Commodity Roundup: December 2014

 

Commodity prices mostly fell in December, led by losses in crude oil.


Crude oil prices plunged further as influential OPEC member Saudi Arabia hinted that it would not trim oil production even if price fell to as low as USD 20/bbl. Nevertheless, steadily falling oil prices pose a risk to profitability of oil extraction in US shale fields and Canadian oil sands. Expected slowdown in oil sector investment should eventually lead to narrowing in the supply-demand gap for crude oil. Consequently, we expect crude oil prices to recover in the second half of 2015 and pencil Brent to average USD 70/bbl in 2015.


Gold swung between gains and losses in December amid conflicting cues. Safe-haven demand (amid political uncertainty in Greece and global growth concerns) aided prices in the first half of the month. However, bullion came under pressure post the US FOMC policy meeting, which signalled that the Fed is on track to hike rates next year. The yellow-metal is poised to end the year on a flat note, around the USD 1,200/oz mark.


Industrial metal prices fell in December amid concerns over China’s growth prospects. A top Chinese government think-tank said that GDP growth is expected to slow down to 7.0% YoY in 2015 from estimated 7.3% in 2014. Nickel and lead fell by more than 7% each, while copper edged slightly lower (-1%) in December.


Agricultural commodities gained in December. However, on an annual basis, agri commodity prices are down, amid a comfortable supply scenario. Cotton has been one of the worst performers in this space, with prices down ~30% amid expectation of lower imports from China (the world’s largest importer), following the revision to its cotton stockpiling policy earlier this year.

Market Summary

Energy: Crude Oil

Global crude oil prices have fallen consistently since mid-June and touched 5-year lows in December

Review of December: Crude oil prices continued to fall

Crude oil prices continued to fall in December, extending their downward trend since mid-June. Both Brent and WTI fell more than 15% in the month of December, following 18% plunge in November. The front-month Brent contract has fallen to around USD 58/bbl, near the lowest levels in five years. Meanwhile, the WTI was last seen at around USD 54/bbl. 

OPEC has refrained from curtailing oil output despite falling prices. It seems more focussed on preserving its market share and does not seem inclined to provide any floor to oil prices

OPEC seems to be interested in preserving market share

The OPEC, in its November-2014 meeting, decided against any production cut and kept the collective oil output target unchanged at 30 million barrels per day (mbpd). In the past, OPEC had often intervened (by raising or trimming output) to provide stability to crude oil prices. However, in the current episode, it seems OPEC members are trying to preserve their market share and therefore have made peace with lower oil prices. Recent comments from Saudi Minister Al-Naimi indicated that the country will not cut output even if oil fell to USD 20/bbl. Apparently, OPEC members hope that their lower costs of oil extraction will help them to compete against newer oil production (viz. high cost US shale oil and Canadian oil sands).

Lower oil prices likely to affect future investment in costlier sources of crude oil, viz. US shale and Canadian oil sands

Implication of falling oil prices: negative for non-OPEC oil supply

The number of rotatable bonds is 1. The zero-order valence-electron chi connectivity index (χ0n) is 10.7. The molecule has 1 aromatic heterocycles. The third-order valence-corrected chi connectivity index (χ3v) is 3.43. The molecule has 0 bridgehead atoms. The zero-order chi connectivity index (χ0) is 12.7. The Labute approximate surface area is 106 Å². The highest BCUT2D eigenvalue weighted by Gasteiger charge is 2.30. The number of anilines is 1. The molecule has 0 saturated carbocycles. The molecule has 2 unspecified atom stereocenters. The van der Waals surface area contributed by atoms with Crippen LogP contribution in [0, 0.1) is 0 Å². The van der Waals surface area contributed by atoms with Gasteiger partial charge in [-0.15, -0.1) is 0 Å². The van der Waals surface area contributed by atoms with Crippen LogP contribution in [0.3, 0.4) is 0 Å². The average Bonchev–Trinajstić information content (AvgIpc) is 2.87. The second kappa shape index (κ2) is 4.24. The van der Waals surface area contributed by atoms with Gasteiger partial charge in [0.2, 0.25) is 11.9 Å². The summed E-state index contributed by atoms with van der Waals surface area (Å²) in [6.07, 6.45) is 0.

Lower oil prices will pose risks to profitability of new sources of crude oil like shale and oil sands (refer to chart below). US Bakken shale oil reportedly costs USD 58-70/bbl to produce, much higher than Saudi Arabia’s costs of USD 5-7/bbl. With prices falling, there remain risks that future investment in shale oil (and oil sands) will slow down. Meanwhile, Russian officials have also acknowledged that Russian crude oil production volumes might decline in 2015 owing to inadequate investment amid tightening of Western sanctions. 

In the near-term, Brent oil price is expected to stabilize around marginal costs, i.e. around USD 65/bbl. In the slightly longer-term, oil prices should correct upwards as low oil prices will slow the pace of rise in oil supply

Oil price outlook: Rebound expected in late-2015

Near-term: Brent to stabilize around marginal costs, i.e. ~ USD 65/bbl
The latest OPEC meeting has revealed that the cartel is focussed on preserving its market share and it does not seem inclined to provide any floor to oil prices. In the absence of an “OPEC floor” to prices, the market is expected to stabilize near the marginal costs of supply. At present, US shale oil (technically ‘tight oil’) constitutes around 3 mbpd of US aggregate oil production of 9 mbpd. Meanwhile, the global oil market surplus is estimated at around 2 mbpd currently. Thus, in effect US shale oil is currently acting as the marginal producer (with estimated marginal costs in the range of USD 50-70/bbl). Consequently, Brent is expected to stabilize around USD 65/bbl and remain there till around Q1’ 2015.


Medium-term: Upward correction
Lack of investment in US shale and Canadian oil sands is expected to reduce the oil market surplus gradually in 2015. Consequently, we expect oil prices to trend higher in H2’2015, with Brent expected to hover near USD 75/bbl in Q4’2015. Hence, we expect Brent to average USD 70/bbl in calendar year 2015 (compared to USD 99/bbl in 2014).

 

Precious Metal-Gold

December was a volatile month for gold

December was a volatile month for gold. Prices started the month on an upbeat note, rising to USD 1,230/oz levels on safe-haven demand as concerns over China and Greece emerged. However, prices declined in the latter-half of the month, post the US FOMC policy meet. Gold is poised to end the month and the year at ~USD 1,200/oz.

 

Concerns over China and Greece boosted safe-haven demand

Concerns over China and Greece boosted safe-haven demand

Gold prices began the month on a positive note, rising above the psychological USD 1,200/oz –mark on safe-haven demand as concerns over China’s economic growth worsened (following weak economic data). Further, political uncertainty in Greece came to the fore, after the Government brought forward Presidential elections (parliamentary vote) to December (earlier scheduled for March). During this period, investment demand for gold also saw a pick up.